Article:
Grattacieli a Manhattan
"It was when I was happiest that I longed most. It was on happy days when we were up there on the hills, the three of us, with the wind and the sunshine . . . Do you remember? The colour and the smell, and looking across the Grey Mountain in the distance? And because it was so beautiful, it set me longing, always longing. Somewhere else there must be more of it. . . . It almost hurt me. I felt like a bird in a cage when other birds of its kind are flying home. . . .
I am going, you see, to the Mountain. You remember how we used to look and long? And all the stories of my gold and amber house, up there against the sky, where we thought we should never really go? The greatest King of all was going to build it for me. . . .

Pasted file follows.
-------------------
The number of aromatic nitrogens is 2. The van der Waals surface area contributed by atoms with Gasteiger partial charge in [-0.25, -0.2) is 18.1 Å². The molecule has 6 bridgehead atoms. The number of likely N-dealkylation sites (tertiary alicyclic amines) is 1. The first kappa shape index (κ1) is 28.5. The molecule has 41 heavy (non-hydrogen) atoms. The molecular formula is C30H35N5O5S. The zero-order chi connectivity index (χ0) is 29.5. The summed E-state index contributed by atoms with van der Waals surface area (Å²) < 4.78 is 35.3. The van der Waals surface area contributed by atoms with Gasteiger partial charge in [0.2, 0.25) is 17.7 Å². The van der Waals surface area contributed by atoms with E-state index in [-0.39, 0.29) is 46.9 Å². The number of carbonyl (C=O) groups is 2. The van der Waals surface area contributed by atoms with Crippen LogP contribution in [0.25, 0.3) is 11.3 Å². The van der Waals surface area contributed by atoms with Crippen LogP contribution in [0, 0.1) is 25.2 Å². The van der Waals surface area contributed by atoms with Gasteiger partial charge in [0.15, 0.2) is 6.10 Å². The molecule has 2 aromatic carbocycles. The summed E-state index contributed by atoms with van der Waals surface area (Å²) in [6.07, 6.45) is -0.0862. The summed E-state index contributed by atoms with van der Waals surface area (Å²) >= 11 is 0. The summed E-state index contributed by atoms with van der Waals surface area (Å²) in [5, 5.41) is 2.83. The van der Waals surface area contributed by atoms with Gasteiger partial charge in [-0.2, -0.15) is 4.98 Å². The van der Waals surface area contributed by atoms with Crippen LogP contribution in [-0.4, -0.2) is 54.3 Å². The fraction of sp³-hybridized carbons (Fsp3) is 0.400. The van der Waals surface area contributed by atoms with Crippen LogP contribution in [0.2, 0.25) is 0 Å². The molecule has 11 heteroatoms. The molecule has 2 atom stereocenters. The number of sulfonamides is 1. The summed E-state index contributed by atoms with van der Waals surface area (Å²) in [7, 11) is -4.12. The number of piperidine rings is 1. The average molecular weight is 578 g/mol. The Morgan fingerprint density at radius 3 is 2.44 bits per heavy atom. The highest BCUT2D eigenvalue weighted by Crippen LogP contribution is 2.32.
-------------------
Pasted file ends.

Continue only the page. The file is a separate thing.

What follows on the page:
And I am the one who has been made ready for it ever since I was a child in your arms, Maia. The sweetest thing in all my life has been the longing to reach the Mountain, to find the place where all the beauty came from-- . . .
--my country, the place where I ought to have been born. Do you think it all meant nothing, all the longing? The longing for home? For indeed it now feels not like going, but like going back. All my life the god of the Mountain has been wooing me. Oh, look up at least once before the end and wish me joy. I am going to my lover. Do you not see now--?"
da Till We Have Faces, C.S. Lewis